- August 22, 1929 – JSA to Arthur Hopkins (Asst. Supt. State Forests) –
If you went out of your way to loan a man an umbrella, you would think it very shabby treatment if he made you follow him all over town or go to court to get it back. Morally this is exactly what happened when I gave my time and energy to help the Commission and put up the money in accordance with a definite understanding to obtain on an emergency basis the Merrill land in Lot 11 of the Ford & Robinson Tract, and for four years thereafter I have been telephoning and having conferences, only to learn that the umbrella was around the next corner, figuratively speaking.
In spite of all the delays, I have not complained, for the reason that the big purpose of getting the land in the hands of the State was actually accomplished.
As stated to you today, after making due allowances for all the red tape and other impediments which one becomes involved in, in trying to help the State, there appears a very decided lack of desire on the part of your department for function or fulfill your obligation in this instance, and I called up today, after these four years of delay, to advise you that some tie ago I put in my formal claim as requested, and to ask what further action you expect me to take, if any, to help your Department clear up the matter, and I am writing this after to lessen the possibility of any misunderstanding that might result from our interrupted conversation on the phone.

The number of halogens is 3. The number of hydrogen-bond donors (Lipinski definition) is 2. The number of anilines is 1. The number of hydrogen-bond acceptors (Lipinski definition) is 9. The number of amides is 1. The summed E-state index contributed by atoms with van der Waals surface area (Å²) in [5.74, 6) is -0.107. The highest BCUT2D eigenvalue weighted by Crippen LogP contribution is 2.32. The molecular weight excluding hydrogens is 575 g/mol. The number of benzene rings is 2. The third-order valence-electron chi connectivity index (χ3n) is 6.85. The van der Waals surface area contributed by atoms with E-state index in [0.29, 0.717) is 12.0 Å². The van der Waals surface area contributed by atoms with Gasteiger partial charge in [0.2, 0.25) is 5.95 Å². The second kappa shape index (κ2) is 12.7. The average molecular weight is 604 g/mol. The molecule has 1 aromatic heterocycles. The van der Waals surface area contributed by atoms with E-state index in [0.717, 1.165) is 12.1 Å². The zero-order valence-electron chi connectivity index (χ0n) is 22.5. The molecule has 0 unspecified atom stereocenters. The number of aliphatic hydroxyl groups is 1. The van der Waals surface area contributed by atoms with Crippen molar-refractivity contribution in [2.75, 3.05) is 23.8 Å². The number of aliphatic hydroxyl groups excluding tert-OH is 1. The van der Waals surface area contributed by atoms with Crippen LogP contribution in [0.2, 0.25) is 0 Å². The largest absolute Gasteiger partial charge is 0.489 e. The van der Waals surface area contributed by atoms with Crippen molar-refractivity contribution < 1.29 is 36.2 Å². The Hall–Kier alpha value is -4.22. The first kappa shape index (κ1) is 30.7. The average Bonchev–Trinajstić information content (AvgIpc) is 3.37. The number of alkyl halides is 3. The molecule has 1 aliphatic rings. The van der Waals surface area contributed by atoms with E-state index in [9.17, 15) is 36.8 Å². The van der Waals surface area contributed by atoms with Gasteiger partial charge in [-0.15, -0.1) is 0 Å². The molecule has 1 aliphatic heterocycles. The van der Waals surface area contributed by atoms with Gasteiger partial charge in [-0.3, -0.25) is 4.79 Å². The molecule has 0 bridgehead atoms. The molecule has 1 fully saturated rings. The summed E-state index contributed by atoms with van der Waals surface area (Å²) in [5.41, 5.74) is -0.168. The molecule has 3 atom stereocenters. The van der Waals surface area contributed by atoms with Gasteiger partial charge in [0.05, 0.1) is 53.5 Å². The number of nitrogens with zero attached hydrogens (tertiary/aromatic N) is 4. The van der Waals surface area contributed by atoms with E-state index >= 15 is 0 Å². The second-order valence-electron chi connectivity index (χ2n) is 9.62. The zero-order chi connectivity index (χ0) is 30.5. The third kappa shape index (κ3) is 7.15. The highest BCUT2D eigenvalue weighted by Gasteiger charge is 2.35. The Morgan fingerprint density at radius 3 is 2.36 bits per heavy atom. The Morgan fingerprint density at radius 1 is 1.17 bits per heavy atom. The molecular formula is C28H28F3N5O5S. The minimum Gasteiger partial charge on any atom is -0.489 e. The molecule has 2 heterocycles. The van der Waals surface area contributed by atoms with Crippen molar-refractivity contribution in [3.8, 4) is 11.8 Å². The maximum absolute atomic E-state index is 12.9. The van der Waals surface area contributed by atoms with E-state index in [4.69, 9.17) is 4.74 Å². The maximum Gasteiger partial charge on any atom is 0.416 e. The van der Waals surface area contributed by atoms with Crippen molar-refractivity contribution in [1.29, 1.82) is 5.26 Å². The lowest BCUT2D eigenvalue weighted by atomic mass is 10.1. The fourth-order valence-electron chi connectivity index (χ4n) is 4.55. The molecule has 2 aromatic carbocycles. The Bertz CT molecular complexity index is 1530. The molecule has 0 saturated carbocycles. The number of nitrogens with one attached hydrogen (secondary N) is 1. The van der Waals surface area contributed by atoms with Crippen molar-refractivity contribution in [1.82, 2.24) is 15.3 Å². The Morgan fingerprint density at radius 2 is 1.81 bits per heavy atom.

I wish to repeat again that the question of title was passed by the Attorney General, as shown by Mr. Pettis’ letter of May 29, 1925, addressed to the Land Title Bureau, reading as follows:
“You ask for satisfactory proof that Libbie Merrill is the sole heir of Henry Burgess who died intestate in 1921. YOU have already had such proof submitted to you and have been passed upon by Mr. M. F. O’Connor and accepted by the Attorney General in Proposal Tongue Mountain No. 4, purchase of land from Bixby and these papers are on file in this office.”
“It therefore seems that there is nothing serious about this title except the location and preparation of a description which may necessitate a survey.”
The other objection which you often raise is the description of this property, although you yourself described this property in your letter of November 12, 1924, to me, for inclusion in the deed conveying the land to me until it could be taken over by the State.
Aside from the foregoing technical merits of the case, the fact outstanding is that I loaned your Department, as it were, my umbrella and you put me to this extraordinary effort extending over a period of four years, and a great deal of expense, whereas the entire effort should have been made by your Department to return the loan.
If I understand you correctly, you insist that I hire legal assistance and take such other action to prove not only my claim in this instance, but the attitude as outlined in the foregoing.